• Adults will become motivated to learn when training can show value by providing solutions to problems they have a vested interest in.  Adults will focus on those aspects and set their own goals for learning
  • Remember that adults learn by using a variety of methods and learning is retained when it is enjoyable.  Adults are self directed and cannot be told when it's time to learn.
Of course like Knowles I expect that I may go back and revise mine a little over time.  He had over twenty years to consider his.  I've just really thought about mine for a couple of days.  If you feel I've missed anything or got something completely wrong, feel free to let me know.

Tuesday, March 23, 2010

Dealing with Bad Behavior in a Classroom Setting

Have you ever had a learner in one of your training sessions who is displaying bad behaviour?  It is rare in adult learning situations, however it can happen.  Sometimes you are dealing with “Type-A” personalities such as sales executives who feel they have nothing to learn, or perhaps a long tenured employee who questions your ability to teach a subject they know well. 

There are several small things that you can do while still maintaining respect for all your learners.  Making eye contact with the learner who is exhibiting poor behaviour can sometimes be a gentle reminder that it’s time to get focused on the training.  You can also walk toward that learner, shifting the attention of the class toward the general area where the learner is seated.  This can have the effect of making them much more aware of the rest of the class.  It will appear the class is looking at them when in fact they are simply listening to you.  They also become aware of your presence when they realize that they are now within ear shot of the instructor.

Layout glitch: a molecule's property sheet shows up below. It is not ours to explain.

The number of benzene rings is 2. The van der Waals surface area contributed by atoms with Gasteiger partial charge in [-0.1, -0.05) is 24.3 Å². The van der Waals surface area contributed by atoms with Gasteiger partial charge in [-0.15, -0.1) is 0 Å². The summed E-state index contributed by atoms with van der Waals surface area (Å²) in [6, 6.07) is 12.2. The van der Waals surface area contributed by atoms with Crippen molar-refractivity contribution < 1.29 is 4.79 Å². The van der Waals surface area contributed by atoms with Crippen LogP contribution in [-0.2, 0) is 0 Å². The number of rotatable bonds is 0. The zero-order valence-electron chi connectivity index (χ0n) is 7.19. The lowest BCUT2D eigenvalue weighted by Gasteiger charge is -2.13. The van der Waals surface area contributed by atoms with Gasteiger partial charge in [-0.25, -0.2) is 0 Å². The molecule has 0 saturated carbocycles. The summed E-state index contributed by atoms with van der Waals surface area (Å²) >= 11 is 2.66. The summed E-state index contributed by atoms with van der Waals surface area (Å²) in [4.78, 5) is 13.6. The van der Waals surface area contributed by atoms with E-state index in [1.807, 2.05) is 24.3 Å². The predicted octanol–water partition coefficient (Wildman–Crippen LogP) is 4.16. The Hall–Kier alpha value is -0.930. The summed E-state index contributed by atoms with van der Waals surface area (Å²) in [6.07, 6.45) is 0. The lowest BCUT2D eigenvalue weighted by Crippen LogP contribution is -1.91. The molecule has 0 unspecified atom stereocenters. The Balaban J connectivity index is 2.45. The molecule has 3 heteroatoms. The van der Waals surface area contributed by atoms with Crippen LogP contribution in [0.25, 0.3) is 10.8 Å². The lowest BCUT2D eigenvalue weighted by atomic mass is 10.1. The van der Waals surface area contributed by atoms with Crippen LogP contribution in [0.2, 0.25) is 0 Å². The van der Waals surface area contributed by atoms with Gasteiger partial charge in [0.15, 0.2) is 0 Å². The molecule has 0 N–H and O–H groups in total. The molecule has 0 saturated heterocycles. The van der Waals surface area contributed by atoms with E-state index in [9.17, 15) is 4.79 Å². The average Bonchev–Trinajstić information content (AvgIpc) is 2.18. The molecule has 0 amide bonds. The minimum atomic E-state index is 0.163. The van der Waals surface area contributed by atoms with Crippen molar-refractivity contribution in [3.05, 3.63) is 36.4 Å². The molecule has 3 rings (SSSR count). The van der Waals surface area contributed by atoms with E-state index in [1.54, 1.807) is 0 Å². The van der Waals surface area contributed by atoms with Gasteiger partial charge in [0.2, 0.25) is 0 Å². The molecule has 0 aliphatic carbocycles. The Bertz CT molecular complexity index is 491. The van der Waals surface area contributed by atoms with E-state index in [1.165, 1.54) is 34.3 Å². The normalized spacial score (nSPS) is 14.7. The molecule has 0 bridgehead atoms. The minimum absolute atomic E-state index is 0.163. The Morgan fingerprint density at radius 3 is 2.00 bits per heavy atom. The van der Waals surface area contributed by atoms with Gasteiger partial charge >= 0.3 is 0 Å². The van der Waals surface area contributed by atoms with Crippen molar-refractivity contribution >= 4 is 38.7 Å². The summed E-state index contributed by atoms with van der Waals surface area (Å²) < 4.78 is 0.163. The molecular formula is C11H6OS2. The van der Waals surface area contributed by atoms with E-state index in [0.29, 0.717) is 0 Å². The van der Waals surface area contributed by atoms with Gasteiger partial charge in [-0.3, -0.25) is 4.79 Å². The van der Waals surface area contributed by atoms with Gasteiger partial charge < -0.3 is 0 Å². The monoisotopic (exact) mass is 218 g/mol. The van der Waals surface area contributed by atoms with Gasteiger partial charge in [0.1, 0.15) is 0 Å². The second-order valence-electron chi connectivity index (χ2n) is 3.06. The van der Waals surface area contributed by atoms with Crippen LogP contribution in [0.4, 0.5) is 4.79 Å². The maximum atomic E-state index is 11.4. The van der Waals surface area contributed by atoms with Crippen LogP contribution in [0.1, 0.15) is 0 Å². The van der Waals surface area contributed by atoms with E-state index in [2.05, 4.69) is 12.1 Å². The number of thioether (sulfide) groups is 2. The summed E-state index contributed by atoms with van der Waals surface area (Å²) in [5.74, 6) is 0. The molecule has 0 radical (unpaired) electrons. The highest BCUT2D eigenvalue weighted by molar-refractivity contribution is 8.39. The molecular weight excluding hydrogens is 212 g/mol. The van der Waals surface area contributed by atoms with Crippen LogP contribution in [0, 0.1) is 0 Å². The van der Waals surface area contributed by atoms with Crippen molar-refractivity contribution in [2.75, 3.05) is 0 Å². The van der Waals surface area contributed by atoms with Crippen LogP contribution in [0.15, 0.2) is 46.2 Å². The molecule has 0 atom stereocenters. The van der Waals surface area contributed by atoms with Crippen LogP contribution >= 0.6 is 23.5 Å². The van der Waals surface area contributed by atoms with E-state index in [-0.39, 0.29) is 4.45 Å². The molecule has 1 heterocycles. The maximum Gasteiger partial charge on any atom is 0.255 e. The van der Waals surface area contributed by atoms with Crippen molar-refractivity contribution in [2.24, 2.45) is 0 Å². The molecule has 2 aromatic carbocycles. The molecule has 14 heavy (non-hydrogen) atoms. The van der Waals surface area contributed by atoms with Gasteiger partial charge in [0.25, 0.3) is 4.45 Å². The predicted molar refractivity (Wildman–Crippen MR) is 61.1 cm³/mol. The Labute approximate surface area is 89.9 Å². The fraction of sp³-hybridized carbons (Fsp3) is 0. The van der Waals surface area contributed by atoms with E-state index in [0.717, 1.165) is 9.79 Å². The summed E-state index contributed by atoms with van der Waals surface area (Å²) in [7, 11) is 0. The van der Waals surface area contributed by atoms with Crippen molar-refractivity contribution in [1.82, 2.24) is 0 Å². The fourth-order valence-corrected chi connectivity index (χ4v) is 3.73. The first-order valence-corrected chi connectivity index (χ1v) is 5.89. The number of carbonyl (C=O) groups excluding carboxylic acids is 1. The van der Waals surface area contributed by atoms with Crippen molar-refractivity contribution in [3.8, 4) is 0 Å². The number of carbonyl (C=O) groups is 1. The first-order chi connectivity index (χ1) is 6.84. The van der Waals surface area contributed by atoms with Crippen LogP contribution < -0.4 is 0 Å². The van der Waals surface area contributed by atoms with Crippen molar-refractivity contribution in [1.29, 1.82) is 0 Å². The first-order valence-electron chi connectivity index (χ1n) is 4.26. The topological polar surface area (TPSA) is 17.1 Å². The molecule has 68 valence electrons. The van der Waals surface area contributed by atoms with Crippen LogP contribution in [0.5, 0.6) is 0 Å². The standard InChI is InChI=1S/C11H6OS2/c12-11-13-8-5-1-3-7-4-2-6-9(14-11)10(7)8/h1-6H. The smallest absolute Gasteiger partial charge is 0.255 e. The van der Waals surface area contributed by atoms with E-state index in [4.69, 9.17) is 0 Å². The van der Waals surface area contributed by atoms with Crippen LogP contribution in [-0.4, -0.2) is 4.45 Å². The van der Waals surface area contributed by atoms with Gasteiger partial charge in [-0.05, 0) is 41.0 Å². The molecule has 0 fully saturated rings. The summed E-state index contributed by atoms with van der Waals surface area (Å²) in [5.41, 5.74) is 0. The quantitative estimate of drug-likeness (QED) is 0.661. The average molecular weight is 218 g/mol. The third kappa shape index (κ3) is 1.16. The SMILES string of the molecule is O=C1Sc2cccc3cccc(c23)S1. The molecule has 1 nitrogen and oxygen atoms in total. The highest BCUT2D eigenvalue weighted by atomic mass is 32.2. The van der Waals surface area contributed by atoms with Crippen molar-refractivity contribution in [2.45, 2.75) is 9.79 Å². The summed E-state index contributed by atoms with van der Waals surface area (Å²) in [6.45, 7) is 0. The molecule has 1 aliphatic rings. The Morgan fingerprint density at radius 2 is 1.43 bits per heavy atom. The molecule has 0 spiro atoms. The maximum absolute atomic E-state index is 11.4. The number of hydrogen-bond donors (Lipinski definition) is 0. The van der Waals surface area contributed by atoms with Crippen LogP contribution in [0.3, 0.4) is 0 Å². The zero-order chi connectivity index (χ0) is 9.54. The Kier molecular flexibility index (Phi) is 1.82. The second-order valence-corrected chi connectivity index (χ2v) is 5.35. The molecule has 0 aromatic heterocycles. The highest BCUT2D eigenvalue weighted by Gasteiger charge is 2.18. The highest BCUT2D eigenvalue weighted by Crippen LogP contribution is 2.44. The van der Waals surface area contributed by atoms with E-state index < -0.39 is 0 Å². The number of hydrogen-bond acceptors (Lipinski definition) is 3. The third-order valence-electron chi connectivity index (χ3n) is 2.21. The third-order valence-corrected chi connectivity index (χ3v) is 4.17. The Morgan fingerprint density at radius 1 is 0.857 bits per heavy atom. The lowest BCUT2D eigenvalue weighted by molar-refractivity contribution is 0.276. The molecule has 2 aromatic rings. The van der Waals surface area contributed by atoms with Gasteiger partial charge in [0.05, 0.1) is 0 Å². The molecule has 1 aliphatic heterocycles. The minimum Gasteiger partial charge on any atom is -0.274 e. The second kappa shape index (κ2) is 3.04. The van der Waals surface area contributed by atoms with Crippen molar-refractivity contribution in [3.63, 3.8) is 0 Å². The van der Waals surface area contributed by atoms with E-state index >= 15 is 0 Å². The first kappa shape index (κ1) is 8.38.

Years ago I took a course on Advanced Instructional Techniques from Langevin Learning Services, and the Course Leader Steve Flanagan taught us this technique for resolving situations in which learner behaviour is creating a problem for you or the class.  When you identify that someone is disruptive to your training, and you have exhausted other more subtle methods to handle the behaviour, take them aside during a break and privately go through the following...

I (Your feelings)...
When you (their behaviour)...
Because (affect on you or the class)...


For example if you had a student who was constantly late from breaks and interrupted the class in order to catch up on what they missed, you might say to them at the beginning of the next break:

“When you return late after breaks, I feel frustrated because the rest of the class is falling behind schedule.”

Steve suggested that constructing these “I-Statements” was beneficial because if you try to confront a learner displaying bad behaviour without planning what you might say, you can easily get trapped by emotion and blurt out something you may later regret saying.  Having the statement prepared in your head beforehand will save you getting into an emotional debate with them.  If the learner attempts to defend their behaviour, simply repeat the statement to add emphasis to what you already said.  In all likelihood the learner will realize what they have done wrong and apologize, allowing you to continue to train the rest of the class.